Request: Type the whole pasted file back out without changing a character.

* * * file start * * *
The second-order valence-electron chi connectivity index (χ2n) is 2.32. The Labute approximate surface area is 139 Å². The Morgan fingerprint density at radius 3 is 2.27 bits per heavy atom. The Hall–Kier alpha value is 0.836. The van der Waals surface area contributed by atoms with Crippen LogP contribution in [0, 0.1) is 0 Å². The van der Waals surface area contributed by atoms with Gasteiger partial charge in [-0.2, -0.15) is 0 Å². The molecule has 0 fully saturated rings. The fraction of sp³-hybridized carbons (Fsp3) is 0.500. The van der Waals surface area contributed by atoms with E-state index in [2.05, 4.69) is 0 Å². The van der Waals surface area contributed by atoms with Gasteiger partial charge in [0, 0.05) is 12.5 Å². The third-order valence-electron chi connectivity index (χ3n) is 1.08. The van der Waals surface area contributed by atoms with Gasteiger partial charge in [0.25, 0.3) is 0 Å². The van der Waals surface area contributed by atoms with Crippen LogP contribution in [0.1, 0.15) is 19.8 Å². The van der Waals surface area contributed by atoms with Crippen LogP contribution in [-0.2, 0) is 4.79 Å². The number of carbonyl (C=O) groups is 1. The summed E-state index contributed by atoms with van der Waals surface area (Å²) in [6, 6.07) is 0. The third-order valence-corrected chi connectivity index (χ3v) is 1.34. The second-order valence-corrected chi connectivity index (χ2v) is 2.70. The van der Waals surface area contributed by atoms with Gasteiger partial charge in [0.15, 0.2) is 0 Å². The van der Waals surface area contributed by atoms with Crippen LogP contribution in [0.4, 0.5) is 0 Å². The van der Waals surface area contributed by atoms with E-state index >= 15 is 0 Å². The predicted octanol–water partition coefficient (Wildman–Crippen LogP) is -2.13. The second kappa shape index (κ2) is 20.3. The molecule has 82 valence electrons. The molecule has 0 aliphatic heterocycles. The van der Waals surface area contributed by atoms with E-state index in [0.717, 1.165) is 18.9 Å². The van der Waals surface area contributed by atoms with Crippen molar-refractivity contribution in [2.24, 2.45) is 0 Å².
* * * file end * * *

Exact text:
The second-order valence-electron chi connectivity index (χ2n) is 2.32. The Labute approximate surface area is 139 Å². The Morgan fingerprint density at radius 3 is 2.27 bits per heavy atom. The Hall–Kier alpha value is 0.836. The van der Waals surface area contributed by atoms with Crippen LogP contribution in [0, 0.1) is 0 Å². The van der Waals surface area contributed by atoms with Gasteiger partial charge in [-0.2, -0.15) is 0 Å². The molecule has 0 fully saturated rings. The fraction of sp³-hybridized carbons (Fsp3) is 0.500. The van der Waals surface area contributed by atoms with E-state index in [2.05, 4.69) is 0 Å². The van der Waals surface area contributed by atoms with Gasteiger partial charge in [0, 0.05) is 12.5 Å². The third-order valence-electron chi connectivity index (χ3n) is 1.08. The van der Waals surface area contributed by atoms with Gasteiger partial charge in [0.25, 0.3) is 0 Å². The van der Waals surface area contributed by atoms with Crippen LogP contribution in [0.1, 0.15) is 19.8 Å². The van der Waals surface area contributed by atoms with Crippen LogP contribution in [-0.2, 0) is 4.79 Å². The number of carbonyl (C=O) groups is 1. The summed E-state index contributed by atoms with van der Waals surface area (Å²) in [6, 6.07) is 0. The third-order valence-corrected chi connectivity index (χ3v) is 1.34. The second-order valence-corrected chi connectivity index (χ2v) is 2.70. The van der Waals surface area contributed by atoms with Gasteiger partial charge in [0.15, 0.2) is 0 Å². The van der Waals surface area contributed by atoms with Crippen LogP contribution in [0.4, 0.5) is 0 Å². The van der Waals surface area contributed by atoms with E-state index >= 15 is 0 Å². The predicted octanol–water partition coefficient (Wildman–Crippen LogP) is -2.13. The second kappa shape index (κ2) is 20.3. The molecule has 82 valence electrons. The molecule has 0 aliphatic heterocycles. The van der Waals surface area contributed by atoms with E-state index in [0.717, 1.165) is 18.9 Å². The van der Waals surface area contributed by atoms with Crippen molar-refractivity contribution in [2.24, 2.45) is 0 Å².